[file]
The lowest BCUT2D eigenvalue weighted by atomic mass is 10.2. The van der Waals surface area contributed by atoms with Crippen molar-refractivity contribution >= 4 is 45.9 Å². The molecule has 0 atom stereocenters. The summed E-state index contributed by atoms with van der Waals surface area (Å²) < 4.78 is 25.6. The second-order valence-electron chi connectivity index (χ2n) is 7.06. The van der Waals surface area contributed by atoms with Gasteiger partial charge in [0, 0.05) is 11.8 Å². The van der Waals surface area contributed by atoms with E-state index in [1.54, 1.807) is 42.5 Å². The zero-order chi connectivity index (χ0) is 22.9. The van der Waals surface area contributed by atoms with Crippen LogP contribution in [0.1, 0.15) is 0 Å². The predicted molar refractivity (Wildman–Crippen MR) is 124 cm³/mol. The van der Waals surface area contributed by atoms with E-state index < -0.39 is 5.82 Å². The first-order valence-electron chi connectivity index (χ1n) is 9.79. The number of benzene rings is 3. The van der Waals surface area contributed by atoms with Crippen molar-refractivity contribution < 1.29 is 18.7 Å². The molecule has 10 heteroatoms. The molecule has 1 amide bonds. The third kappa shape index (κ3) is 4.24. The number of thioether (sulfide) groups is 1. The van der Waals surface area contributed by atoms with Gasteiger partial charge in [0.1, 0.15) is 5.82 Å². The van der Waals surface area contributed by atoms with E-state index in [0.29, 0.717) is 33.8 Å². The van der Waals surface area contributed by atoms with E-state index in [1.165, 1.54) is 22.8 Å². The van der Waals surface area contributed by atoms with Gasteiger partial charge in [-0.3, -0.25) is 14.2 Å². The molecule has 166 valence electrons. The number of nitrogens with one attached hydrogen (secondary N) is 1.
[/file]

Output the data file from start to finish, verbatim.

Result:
The lowest BCUT2D eigenvalue weighted by atomic mass is 10.2. The van der Waals surface area contributed by atoms with Crippen molar-refractivity contribution >= 4 is 45.9 Å². The molecule has 0 atom stereocenters. The summed E-state index contributed by atoms with van der Waals surface area (Å²) < 4.78 is 25.6. The second-order valence-electron chi connectivity index (χ2n) is 7.06. The van der Waals surface area contributed by atoms with Gasteiger partial charge in [0, 0.05) is 11.8 Å². The van der Waals surface area contributed by atoms with E-state index in [1.54, 1.807) is 42.5 Å². The zero-order chi connectivity index (χ0) is 22.9. The van der Waals surface area contributed by atoms with Crippen LogP contribution in [0.1, 0.15) is 0 Å². The predicted molar refractivity (Wildman–Crippen MR) is 124 cm³/mol. The van der Waals surface area contributed by atoms with E-state index < -0.39 is 5.82 Å². The first-order valence-electron chi connectivity index (χ1n) is 9.79. The number of benzene rings is 3. The van der Waals surface area contributed by atoms with Crippen molar-refractivity contribution < 1.29 is 18.7 Å². The molecule has 10 heteroatoms. The molecule has 1 amide bonds. The third kappa shape index (κ3) is 4.24. The number of thioether (sulfide) groups is 1. The van der Waals surface area contributed by atoms with Gasteiger partial charge in [0.1, 0.15) is 5.82 Å². The van der Waals surface area contributed by atoms with E-state index in [0.29, 0.717) is 33.8 Å². The van der Waals surface area contributed by atoms with E-state index in [1.165, 1.54) is 22.8 Å². The van der Waals surface area contributed by atoms with Gasteiger partial charge in [-0.3, -0.25) is 14.2 Å². The molecule has 166 valence electrons. The number of nitrogens with one attached hydrogen (secondary N) is 1.